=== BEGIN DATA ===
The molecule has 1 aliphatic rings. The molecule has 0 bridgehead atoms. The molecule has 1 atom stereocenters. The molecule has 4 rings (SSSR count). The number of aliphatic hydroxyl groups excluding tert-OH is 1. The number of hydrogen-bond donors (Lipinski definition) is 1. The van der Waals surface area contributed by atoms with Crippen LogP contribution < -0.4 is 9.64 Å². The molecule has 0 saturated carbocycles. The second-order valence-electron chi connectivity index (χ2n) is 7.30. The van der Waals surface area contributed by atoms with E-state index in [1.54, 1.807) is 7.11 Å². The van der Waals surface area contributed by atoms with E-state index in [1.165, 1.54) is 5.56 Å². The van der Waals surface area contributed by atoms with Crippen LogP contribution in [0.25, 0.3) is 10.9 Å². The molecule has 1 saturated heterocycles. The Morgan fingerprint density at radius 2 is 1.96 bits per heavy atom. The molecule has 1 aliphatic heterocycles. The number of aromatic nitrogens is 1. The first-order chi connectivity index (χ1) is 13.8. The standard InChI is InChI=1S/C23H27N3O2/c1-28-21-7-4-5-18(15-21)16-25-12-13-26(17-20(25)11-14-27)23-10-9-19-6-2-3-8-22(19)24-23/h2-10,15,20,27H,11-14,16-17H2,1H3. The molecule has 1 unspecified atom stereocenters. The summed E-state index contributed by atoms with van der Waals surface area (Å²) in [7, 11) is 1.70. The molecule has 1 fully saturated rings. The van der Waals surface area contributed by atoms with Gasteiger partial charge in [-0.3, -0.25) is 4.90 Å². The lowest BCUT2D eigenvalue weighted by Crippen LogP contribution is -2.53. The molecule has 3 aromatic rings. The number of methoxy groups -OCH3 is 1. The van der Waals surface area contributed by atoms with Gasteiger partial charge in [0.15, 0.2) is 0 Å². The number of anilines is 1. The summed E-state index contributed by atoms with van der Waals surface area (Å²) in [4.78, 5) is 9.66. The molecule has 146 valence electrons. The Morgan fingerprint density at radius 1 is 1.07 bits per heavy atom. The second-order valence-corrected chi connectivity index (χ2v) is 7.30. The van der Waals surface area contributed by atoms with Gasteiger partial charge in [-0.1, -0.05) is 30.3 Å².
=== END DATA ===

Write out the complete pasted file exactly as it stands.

The molecule has 1 aliphatic rings. The molecule has 0 bridgehead atoms. The molecule has 1 atom stereocenters. The molecule has 4 rings (SSSR count). The number of aliphatic hydroxyl groups excluding tert-OH is 1. The number of hydrogen-bond donors (Lipinski definition) is 1. The van der Waals surface area contributed by atoms with Crippen LogP contribution < -0.4 is 9.64 Å². The molecule has 0 saturated carbocycles. The second-order valence-electron chi connectivity index (χ2n) is 7.30. The van der Waals surface area contributed by atoms with E-state index in [1.54, 1.807) is 7.11 Å². The van der Waals surface area contributed by atoms with E-state index in [1.165, 1.54) is 5.56 Å². The van der Waals surface area contributed by atoms with Crippen LogP contribution in [0.25, 0.3) is 10.9 Å². The molecule has 1 saturated heterocycles. The Morgan fingerprint density at radius 2 is 1.96 bits per heavy atom. The molecule has 1 aliphatic heterocycles. The number of aromatic nitrogens is 1. The first-order chi connectivity index (χ1) is 13.8. The standard InChI is InChI=1S/C23H27N3O2/c1-28-21-7-4-5-18(15-21)16-25-12-13-26(17-20(25)11-14-27)23-10-9-19-6-2-3-8-22(19)24-23/h2-10,15,20,27H,11-14,16-17H2,1H3. The molecule has 1 unspecified atom stereocenters. The summed E-state index contributed by atoms with van der Waals surface area (Å²) in [7, 11) is 1.70. The molecule has 1 fully saturated rings. The van der Waals surface area contributed by atoms with Gasteiger partial charge in [-0.3, -0.25) is 4.90 Å². The lowest BCUT2D eigenvalue weighted by Crippen LogP contribution is -2.53. The molecule has 3 aromatic rings. The number of methoxy groups -OCH3 is 1. The van der Waals surface area contributed by atoms with Gasteiger partial charge in [0.15, 0.2) is 0 Å². The number of anilines is 1. The summed E-state index contributed by atoms with van der Waals surface area (Å²) in [4.78, 5) is 9.66. The molecule has 146 valence electrons. The Morgan fingerprint density at radius 1 is 1.07 bits per heavy atom. The second-order valence-corrected chi connectivity index (χ2v) is 7.30. The van der Waals surface area contributed by atoms with Gasteiger partial charge in [-0.1, -0.05) is 30.3 Å².